Editorial: Progress or caution with turnpike proposal?
Development always seems like a good idea.
It’s expansion. It’s growth. And generally, yes, that can be great.
Our leaders are responsible not just to maintain the status quo but to keep an eye on the future. That means we have to grow. We need younger residents to feed the economy as the population ages. We need new workers to replace retirees. We need caregivers to support our sick or elderly.
The Westmoreland County Comprehensive Plan approved in December recognizes that, looking to increase growth in both population and the economy.
The proposed Pennsylvania Turnpike interchange in Penn Township would seem in line with that.
In a county struggling to grow, Penn Township seems poised to bloom. The Route 130 area where the turnpike commission has approved adding cashless ramps in the new 10-year plan is a good middle ground between the Monroeville exit on one side and the Irwin exit on the other. It has easy access to Greensburg and Murrysville.
So why is there any hesitation?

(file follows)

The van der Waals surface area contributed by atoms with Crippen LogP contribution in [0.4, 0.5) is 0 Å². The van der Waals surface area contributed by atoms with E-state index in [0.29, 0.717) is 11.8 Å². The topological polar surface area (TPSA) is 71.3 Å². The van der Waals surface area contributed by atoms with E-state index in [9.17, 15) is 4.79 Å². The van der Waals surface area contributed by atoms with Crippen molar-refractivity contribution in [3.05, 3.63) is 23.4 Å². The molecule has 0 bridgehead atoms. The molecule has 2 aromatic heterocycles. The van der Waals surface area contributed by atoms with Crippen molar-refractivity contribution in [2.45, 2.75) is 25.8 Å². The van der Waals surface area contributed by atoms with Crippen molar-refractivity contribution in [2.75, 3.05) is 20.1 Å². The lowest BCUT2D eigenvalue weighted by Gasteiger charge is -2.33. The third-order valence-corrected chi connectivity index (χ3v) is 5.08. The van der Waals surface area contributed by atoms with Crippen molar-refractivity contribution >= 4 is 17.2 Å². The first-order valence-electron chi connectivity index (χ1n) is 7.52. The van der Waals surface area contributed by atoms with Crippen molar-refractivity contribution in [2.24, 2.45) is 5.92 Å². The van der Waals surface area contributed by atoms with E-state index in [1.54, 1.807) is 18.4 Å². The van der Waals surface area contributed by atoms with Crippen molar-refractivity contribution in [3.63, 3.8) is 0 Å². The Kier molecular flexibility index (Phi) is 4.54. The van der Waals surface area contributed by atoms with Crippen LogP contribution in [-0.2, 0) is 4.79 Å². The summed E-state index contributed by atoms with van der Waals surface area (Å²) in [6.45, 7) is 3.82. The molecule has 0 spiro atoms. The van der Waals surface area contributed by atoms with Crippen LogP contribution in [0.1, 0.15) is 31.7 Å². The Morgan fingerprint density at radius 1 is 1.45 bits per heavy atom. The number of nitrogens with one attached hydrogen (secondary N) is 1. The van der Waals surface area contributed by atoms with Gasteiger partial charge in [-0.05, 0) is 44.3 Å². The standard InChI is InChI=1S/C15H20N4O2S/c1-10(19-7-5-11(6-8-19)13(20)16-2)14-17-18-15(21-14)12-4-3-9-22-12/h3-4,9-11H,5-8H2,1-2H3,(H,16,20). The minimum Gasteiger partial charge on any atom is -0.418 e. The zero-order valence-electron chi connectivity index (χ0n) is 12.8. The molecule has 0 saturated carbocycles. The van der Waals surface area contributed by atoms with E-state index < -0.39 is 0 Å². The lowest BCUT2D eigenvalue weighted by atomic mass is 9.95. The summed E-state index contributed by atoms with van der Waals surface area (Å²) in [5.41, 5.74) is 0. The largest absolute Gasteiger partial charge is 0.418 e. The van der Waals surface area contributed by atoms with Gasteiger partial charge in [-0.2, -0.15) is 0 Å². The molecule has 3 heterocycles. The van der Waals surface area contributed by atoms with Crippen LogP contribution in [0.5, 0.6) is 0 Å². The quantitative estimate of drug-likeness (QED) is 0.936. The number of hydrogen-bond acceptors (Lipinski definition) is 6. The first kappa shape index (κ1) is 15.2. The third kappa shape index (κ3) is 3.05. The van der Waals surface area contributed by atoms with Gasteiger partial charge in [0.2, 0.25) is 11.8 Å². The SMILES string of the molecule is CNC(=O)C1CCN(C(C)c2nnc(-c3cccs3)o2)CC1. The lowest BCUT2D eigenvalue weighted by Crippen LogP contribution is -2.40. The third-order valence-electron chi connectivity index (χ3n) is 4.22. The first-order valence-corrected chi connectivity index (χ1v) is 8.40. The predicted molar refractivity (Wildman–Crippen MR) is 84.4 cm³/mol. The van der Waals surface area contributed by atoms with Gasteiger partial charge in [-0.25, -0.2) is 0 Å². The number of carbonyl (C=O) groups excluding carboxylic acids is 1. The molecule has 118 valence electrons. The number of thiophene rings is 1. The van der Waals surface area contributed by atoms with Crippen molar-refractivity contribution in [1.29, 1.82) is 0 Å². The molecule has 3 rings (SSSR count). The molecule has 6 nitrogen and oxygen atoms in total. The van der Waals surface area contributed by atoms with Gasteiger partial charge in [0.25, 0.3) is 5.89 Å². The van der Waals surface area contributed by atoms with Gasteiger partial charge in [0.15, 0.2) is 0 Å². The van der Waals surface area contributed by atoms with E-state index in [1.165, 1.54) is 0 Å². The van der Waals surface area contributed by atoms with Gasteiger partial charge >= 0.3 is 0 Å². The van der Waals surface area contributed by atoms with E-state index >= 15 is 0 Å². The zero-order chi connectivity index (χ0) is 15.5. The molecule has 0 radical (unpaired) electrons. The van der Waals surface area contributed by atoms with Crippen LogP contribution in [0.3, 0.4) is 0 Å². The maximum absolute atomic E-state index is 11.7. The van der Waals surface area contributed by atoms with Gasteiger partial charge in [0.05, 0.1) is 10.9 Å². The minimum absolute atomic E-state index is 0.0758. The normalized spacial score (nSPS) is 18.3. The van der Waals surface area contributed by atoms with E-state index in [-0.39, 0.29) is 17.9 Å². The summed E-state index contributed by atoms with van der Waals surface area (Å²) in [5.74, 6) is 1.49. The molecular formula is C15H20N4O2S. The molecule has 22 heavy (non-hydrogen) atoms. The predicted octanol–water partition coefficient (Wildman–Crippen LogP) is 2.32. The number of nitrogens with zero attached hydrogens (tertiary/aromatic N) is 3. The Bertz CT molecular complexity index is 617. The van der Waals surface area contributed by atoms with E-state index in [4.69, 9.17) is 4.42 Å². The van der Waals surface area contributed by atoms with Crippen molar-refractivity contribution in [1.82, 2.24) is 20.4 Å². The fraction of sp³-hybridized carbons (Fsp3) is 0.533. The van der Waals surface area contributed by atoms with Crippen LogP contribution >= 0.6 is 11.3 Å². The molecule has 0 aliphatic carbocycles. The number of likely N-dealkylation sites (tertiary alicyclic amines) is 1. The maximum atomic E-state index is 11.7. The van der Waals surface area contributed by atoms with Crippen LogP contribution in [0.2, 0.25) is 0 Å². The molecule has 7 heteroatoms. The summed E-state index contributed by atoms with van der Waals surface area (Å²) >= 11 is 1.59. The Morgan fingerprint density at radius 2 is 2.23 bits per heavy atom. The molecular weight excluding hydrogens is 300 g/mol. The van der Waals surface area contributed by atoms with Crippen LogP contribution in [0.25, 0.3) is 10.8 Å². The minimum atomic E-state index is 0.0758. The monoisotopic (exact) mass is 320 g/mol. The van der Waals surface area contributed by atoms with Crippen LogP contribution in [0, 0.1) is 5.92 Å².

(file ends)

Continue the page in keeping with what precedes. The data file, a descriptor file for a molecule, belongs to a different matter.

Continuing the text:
Because it is responsible for leaders not just to ask for what they believe would be best for a community but to question if the manner in which it is being done is appropriate.
“I don’t know what impact it will have if it goes through,” said Jeff Shula, president of the Penn Township Board of Commissioners.
That’s true. The roadwork done at that intersection this year has created long snarls.
Is it possible Route 130 can’t handle a greater influx of traffic? Widening the road could be a $38 million proposition that could hurt some businesses as much as it helps others. Does too much growth too fast make sense?
Shula is right to ask about the impact just as area legislators were right to advocate for the interchange’s inclusion on the long term plan. Both voices are necessary in a conversation to find answers.
But with the ramps on the plan, real conversations about the overlap of the roads — and the goals — can take off.